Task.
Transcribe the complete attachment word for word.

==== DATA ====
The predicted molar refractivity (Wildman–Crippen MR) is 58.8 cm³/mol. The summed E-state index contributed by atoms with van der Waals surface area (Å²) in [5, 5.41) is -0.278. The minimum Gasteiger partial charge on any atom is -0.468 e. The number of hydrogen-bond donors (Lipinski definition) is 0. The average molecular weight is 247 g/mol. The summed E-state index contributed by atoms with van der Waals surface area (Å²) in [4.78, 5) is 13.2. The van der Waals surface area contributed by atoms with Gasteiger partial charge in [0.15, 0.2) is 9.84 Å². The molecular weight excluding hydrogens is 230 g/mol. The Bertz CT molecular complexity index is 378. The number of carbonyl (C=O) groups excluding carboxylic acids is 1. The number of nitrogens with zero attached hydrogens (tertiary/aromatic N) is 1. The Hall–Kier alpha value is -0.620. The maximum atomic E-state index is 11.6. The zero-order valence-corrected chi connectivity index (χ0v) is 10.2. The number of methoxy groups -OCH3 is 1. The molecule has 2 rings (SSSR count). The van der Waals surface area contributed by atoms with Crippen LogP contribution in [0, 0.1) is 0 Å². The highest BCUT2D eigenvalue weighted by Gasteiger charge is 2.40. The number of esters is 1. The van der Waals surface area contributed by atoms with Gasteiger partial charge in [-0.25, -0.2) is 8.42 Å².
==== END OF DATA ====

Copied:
The predicted molar refractivity (Wildman–Crippen MR) is 58.8 cm³/mol. The summed E-state index contributed by atoms with van der Waals surface area (Å²) in [5, 5.41) is -0.278. The minimum Gasteiger partial charge on any atom is -0.468 e. The number of hydrogen-bond donors (Lipinski definition) is 0. The average molecular weight is 247 g/mol. The summed E-state index contributed by atoms with van der Waals surface area (Å²) in [4.78, 5) is 13.2. The van der Waals surface area contributed by atoms with Gasteiger partial charge in [0.15, 0.2) is 9.84 Å². The molecular weight excluding hydrogens is 230 g/mol. The Bertz CT molecular complexity index is 378. The number of carbonyl (C=O) groups excluding carboxylic acids is 1. The number of nitrogens with zero attached hydrogens (tertiary/aromatic N) is 1. The Hall–Kier alpha value is -0.620. The maximum atomic E-state index is 11.6. The zero-order valence-corrected chi connectivity index (χ0v) is 10.2. The number of methoxy groups -OCH3 is 1. The molecule has 2 rings (SSSR count). The van der Waals surface area contributed by atoms with Crippen LogP contribution in [0, 0.1) is 0 Å². The highest BCUT2D eigenvalue weighted by Gasteiger charge is 2.40. The number of esters is 1. The van der Waals surface area contributed by atoms with Gasteiger partial charge in [-0.25, -0.2) is 8.42 Å².